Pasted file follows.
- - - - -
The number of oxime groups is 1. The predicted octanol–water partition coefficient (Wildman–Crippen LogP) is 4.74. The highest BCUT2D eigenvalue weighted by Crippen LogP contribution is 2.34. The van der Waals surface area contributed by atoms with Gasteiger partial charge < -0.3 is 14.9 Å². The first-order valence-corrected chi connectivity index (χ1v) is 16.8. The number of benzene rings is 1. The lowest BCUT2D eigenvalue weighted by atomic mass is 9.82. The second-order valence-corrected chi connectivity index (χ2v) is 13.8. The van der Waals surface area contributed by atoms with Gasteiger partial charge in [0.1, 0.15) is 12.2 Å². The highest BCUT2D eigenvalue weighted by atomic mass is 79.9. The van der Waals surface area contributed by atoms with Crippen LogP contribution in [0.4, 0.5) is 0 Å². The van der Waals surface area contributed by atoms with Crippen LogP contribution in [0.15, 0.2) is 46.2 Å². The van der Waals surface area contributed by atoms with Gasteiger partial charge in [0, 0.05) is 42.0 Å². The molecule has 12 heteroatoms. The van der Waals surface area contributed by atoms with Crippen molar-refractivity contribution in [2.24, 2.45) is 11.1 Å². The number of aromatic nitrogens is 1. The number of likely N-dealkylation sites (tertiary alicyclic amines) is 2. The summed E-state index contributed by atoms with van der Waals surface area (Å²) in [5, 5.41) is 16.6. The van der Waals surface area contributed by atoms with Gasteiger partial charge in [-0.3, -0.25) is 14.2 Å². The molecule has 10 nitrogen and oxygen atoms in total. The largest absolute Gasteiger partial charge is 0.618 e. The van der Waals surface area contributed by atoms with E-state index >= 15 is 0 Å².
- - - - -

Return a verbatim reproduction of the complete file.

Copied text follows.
The number of oxime groups is 1. The predicted octanol–water partition coefficient (Wildman–Crippen LogP) is 4.74. The highest BCUT2D eigenvalue weighted by Crippen LogP contribution is 2.34. The van der Waals surface area contributed by atoms with Gasteiger partial charge < -0.3 is 14.9 Å². The first-order valence-corrected chi connectivity index (χ1v) is 16.8. The number of benzene rings is 1. The lowest BCUT2D eigenvalue weighted by atomic mass is 9.82. The second-order valence-corrected chi connectivity index (χ2v) is 13.8. The van der Waals surface area contributed by atoms with Gasteiger partial charge in [0.1, 0.15) is 12.2 Å². The highest BCUT2D eigenvalue weighted by atomic mass is 79.9. The van der Waals surface area contributed by atoms with Crippen LogP contribution in [0.4, 0.5) is 0 Å². The van der Waals surface area contributed by atoms with Crippen LogP contribution in [0.15, 0.2) is 46.2 Å². The van der Waals surface area contributed by atoms with Gasteiger partial charge in [0, 0.05) is 42.0 Å². The molecule has 12 heteroatoms. The van der Waals surface area contributed by atoms with Crippen molar-refractivity contribution in [2.24, 2.45) is 11.1 Å². The number of aromatic nitrogens is 1. The number of likely N-dealkylation sites (tertiary alicyclic amines) is 2. The summed E-state index contributed by atoms with van der Waals surface area (Å²) in [5, 5.41) is 16.6. The van der Waals surface area contributed by atoms with Gasteiger partial charge in [-0.3, -0.25) is 14.2 Å². The molecule has 10 nitrogen and oxygen atoms in total. The largest absolute Gasteiger partial charge is 0.618 e. The van der Waals surface area contributed by atoms with E-state index >= 15 is 0 Å².